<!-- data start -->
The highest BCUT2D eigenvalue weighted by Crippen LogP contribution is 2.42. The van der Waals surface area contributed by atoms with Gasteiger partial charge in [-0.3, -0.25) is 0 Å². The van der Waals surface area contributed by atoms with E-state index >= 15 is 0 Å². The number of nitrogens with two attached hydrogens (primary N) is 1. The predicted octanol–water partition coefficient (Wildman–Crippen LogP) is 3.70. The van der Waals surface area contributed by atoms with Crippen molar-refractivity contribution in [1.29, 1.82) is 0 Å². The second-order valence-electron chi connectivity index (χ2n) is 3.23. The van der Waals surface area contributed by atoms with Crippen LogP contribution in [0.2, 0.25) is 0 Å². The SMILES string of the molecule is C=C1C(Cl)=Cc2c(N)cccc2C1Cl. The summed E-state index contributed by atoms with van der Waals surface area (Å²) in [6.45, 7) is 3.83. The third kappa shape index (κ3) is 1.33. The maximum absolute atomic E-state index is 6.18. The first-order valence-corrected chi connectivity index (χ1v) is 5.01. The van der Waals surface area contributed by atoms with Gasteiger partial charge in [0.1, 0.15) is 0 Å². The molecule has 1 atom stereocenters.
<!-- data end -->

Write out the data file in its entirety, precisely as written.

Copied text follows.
The highest BCUT2D eigenvalue weighted by Crippen LogP contribution is 2.42. The van der Waals surface area contributed by atoms with Gasteiger partial charge in [-0.3, -0.25) is 0 Å². The van der Waals surface area contributed by atoms with E-state index >= 15 is 0 Å². The number of nitrogens with two attached hydrogens (primary N) is 1. The predicted octanol–water partition coefficient (Wildman–Crippen LogP) is 3.70. The van der Waals surface area contributed by atoms with Crippen molar-refractivity contribution in [1.29, 1.82) is 0 Å². The second-order valence-electron chi connectivity index (χ2n) is 3.23. The van der Waals surface area contributed by atoms with Crippen LogP contribution in [0.2, 0.25) is 0 Å². The SMILES string of the molecule is C=C1C(Cl)=Cc2c(N)cccc2C1Cl. The summed E-state index contributed by atoms with van der Waals surface area (Å²) in [6.45, 7) is 3.83. The third kappa shape index (κ3) is 1.33. The maximum absolute atomic E-state index is 6.18. The first-order valence-corrected chi connectivity index (χ1v) is 5.01. The van der Waals surface area contributed by atoms with Gasteiger partial charge in [0.1, 0.15) is 0 Å². The molecule has 1 atom stereocenters.